A phase III double-blind, placebo-controlled, randomised trial assessing the effects of aspirin on disease recurrence and survival after primary therapy in common non-metastatic solid tumours
Can regular aspirin use after standard therapy prevent disease recurrence and prolong survival in participants with common, non-metastatic solid tumours?
What is this study about?
Cancer is a global problem and the third most common cause of death worldwide, with an estimated 14.1 million cases and 8.1 million deaths in 2012. Add-Aspirin includes participants with breast, colorectal, gastro-oesophageal and prostate tumours which, together, accounted for approximately one third of all cancer cases and cancer deaths in 2012.
The Add-Aspirin trial will investigate whether regular aspirin use after curative treatment for early stage common solid tumours can prevent tumour recurrence and prolong survival. As an inexpensive drug with a potential therapeutic role in several common cancers, aspirin could have a huge impact on the global cancer burden particularly given the increasing cancer incidence in lower resource countries.
There is a considerable body of preclinical data, epidemiological studies, and meta-analyses of randomised data to support the hypothesis that aspirin has the potential to be an effective adjuvant cancer therapy.
Participants entering the Add-Aspirin trial will have undergone potentially curative treatment for breast, colorectal, gastro-oesophageal or prostate cancer. Avoiding recurrent disease, subsequent treatment and mortality in these participants is an important goal and there is a need to identify adjuvant treatments that are effective, relatively low-cost, and feasible to administer in both resource poor and rich countries.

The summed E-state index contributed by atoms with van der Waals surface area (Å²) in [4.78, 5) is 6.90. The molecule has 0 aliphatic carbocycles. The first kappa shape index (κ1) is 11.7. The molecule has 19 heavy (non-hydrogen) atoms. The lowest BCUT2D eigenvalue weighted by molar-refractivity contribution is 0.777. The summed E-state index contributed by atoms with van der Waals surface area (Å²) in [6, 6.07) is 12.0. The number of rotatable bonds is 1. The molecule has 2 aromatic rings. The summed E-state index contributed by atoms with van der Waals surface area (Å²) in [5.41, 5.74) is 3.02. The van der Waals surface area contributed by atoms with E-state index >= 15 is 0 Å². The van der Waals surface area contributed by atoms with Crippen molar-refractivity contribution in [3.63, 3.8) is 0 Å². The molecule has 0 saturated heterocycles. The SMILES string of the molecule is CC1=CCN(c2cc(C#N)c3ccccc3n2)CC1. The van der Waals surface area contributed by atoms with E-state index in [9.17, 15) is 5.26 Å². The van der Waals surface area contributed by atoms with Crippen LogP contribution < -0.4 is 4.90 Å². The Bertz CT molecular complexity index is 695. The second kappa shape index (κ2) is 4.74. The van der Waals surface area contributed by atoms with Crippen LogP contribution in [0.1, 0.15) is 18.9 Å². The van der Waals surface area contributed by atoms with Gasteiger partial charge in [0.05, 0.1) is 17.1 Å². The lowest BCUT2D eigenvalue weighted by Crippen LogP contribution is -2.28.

Research into cancer treatments increasingly focuses on developing new, and usually expensive, agents and regimens, placing a growing strain on health services globally. As a low-cost pharmaceutical with the potential to improve cancer outcomes, in addition to other possible health benefits, aspirin warrants further investigation as an anti-cancer agent.
Type of study
Who is funding the study?
The trial is being jointly funded by Cancer Research UK www.cancerresearchuk.org, the National Institute for Health Research Health Technology Assessment Programme www.nihr.ac.uk and the MRC CTU. In India, the Sir Dorabji Tata Trust provides funding.
When is it taking place?
The trial opened to recruitment in October 2015. Participants will self-administer tablets daily for at least 5 years and will be actively followed up for 5 years.
Where is it taking place?
The trial is recruiting in hospital sites across the UK and is also open in some sites in India and the Republic of Ireland.
Who is included?
Participants who have undergone potentially curative treatment for breast, colorectal, gastro-oesophageal or prostate cancer.